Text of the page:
I had to use halves and quarters of larger potatoes but I intend to make these again using smaller evenly sized potatoes and will post another (better) picture in due course.   

'Meanderings through my Cookbook' http://www.hopeeternalcookbook.wordpress.com

Smashed Potatoes
(
Serves 4)

16 small, round potatoes, or pieces of larger potatoes (about 2-2
salt
1 tbsp Olive oil
1 tsp ground Sea Salt
Freshly ground Black Pepper (could try Paprika or Chilli for alternative heat)
2tbsp dried mixed Herbes de Provence (Mediterranean herbs)
     or 
1 tbsp fennel or caraway seeds (original flavouring)
1 tbsp thyme or rosemary sprigs (original flavouring)

1.  If planning to cook these potatoes straight away, heat oven to 220oC/425oF/Gas 7 or even (and preferably)  230oC/450oF/Gas 8.  A good hot temperature will crisp and cook the potatoes quickly.   

2.  Scrub the potatoes and remove any blemishes but do not peel them.  Ideally choose evenly sized smallish potatoes you can leave whole, but if absolutely necessary, larger ones can be halved or even quartered.  The finished look will, of course be different though. 

3.  Bring the potatoes to the boil in a panful of salted water, turn down the heat and simmer for about 15 minutes until just about cooked but not too soft.  They should be able to be prodded with a skewer or fork without much resistance. 

4.  Drain the potatoes and if necessary, plunge into cold water to keep for a while until it is time to finish them.

5.  Turn on the oven as at No 1, if not already preheating.  Arrange the potatoes on a lightly oiled baking tray or sheet, leaving a little room between each one for them to spread. Using a potato masher flatten each potato a little, so it starts to crack open and it is about twice its original diameter.

6.  Generously drizzle over olive oil and scatter with Herbes de Provence, freshly ground Sea Salt and Black Pepper.  (Alternative herb and spice flavourings can be used, but I think that it would be a shame to omit the Sea Salt and, unless adding another hot spice, the Black Pepper.)

7.  Bake on the top shelf of the oven for 20 to 30 minutes until crispy and golden, gently moving them around half way through the cooking time to stop them from sticking to the baking sheet. Serve hot.  If you need to cook these at a lower temperature than indicated above then make sure you allow a longer cooking time.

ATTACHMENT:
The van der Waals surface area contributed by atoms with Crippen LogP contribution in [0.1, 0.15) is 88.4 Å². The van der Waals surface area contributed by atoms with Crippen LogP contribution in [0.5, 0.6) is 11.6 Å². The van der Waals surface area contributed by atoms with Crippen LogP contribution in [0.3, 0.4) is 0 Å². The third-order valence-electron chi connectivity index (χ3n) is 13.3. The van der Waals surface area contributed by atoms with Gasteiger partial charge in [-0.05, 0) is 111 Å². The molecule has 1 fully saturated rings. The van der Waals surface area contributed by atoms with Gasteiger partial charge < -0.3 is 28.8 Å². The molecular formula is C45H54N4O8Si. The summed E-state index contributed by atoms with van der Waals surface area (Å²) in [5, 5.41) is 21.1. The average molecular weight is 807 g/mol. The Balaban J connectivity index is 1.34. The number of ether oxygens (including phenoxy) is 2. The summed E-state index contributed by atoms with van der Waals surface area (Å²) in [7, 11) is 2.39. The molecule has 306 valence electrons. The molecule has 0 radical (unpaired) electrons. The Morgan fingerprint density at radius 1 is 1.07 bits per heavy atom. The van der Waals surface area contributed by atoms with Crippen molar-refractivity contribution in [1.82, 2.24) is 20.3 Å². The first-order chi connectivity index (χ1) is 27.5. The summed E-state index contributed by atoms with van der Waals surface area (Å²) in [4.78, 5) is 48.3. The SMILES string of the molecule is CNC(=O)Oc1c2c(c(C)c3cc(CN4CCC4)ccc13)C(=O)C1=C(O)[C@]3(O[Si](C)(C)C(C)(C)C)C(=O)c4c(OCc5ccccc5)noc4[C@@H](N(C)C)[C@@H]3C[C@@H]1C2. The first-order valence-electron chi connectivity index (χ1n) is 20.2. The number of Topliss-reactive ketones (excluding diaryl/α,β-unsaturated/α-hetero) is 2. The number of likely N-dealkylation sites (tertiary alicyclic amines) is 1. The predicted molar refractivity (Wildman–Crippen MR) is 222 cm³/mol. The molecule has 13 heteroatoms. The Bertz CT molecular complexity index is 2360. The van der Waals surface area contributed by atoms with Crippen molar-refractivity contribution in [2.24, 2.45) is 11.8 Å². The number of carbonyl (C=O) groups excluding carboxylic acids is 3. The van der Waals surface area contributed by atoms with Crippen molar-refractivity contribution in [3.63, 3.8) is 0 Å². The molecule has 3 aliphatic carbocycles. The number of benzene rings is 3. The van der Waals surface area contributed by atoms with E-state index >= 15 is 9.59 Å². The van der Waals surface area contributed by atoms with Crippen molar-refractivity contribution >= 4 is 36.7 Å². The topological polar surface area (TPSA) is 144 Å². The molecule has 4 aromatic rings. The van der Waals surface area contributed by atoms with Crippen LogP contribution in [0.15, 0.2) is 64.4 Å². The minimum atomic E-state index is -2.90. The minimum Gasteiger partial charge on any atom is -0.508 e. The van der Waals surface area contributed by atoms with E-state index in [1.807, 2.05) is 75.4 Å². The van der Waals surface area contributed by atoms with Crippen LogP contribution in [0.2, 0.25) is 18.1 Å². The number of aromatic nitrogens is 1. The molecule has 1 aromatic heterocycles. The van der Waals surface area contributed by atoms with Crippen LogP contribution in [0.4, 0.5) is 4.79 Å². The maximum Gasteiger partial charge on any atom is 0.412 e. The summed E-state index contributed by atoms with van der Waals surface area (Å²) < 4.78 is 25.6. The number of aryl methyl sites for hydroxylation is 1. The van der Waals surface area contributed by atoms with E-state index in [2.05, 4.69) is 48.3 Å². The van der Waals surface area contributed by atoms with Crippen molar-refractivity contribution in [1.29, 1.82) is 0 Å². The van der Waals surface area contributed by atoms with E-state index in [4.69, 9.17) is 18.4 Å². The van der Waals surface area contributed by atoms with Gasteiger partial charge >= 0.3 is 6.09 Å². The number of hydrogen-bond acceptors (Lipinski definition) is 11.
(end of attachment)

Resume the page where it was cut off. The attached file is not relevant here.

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Ever since eating this recipe in our home last winter we had been looking forward to trying it at its home this summer in the mountains of France.  We found it on the menu of a pavement cafe just opposite the door of the church at Briançon, a fortified town high in the alps.  Briançon is actually the highest city in the European union, according to French statistics – about the same height as Ben Nevis in Scotland.  The Tartiflette did not disappoint and it was certainly authentic, containing the Reblochon cheese which is a regional speciality, with a slice actually melted on top.  It was a thoroughly enjoyable lunch in a lovely location.  When making my own version some months beforehand I had been unable to find Reblochon (or Taleggio which was suggested as an alternative) so I used grated Mozzarella.  I would look around a little harder though if I was making it for a special occasion (I have seen it since so now know where to go).  Although I used a recipe from a book, I did some research to find out about alternative cheeses.  Waitrose have two recipes.  The first is for a Tartiflette very similar to the one I made, where they suggest substituting Crémier de Chaumes, Epoisses or even mature Irish Ardrahan (unknown to me).  The second recipe is a variation on the basic recipe which uses ripe Brie: Tartiflette with Brie & Bacon.  I have read elsewhere that you can use Pont-l’Évêque.  Sounds as if anything goes, though preferably not too mild a flavour: most importantly, the cheese must melt well…!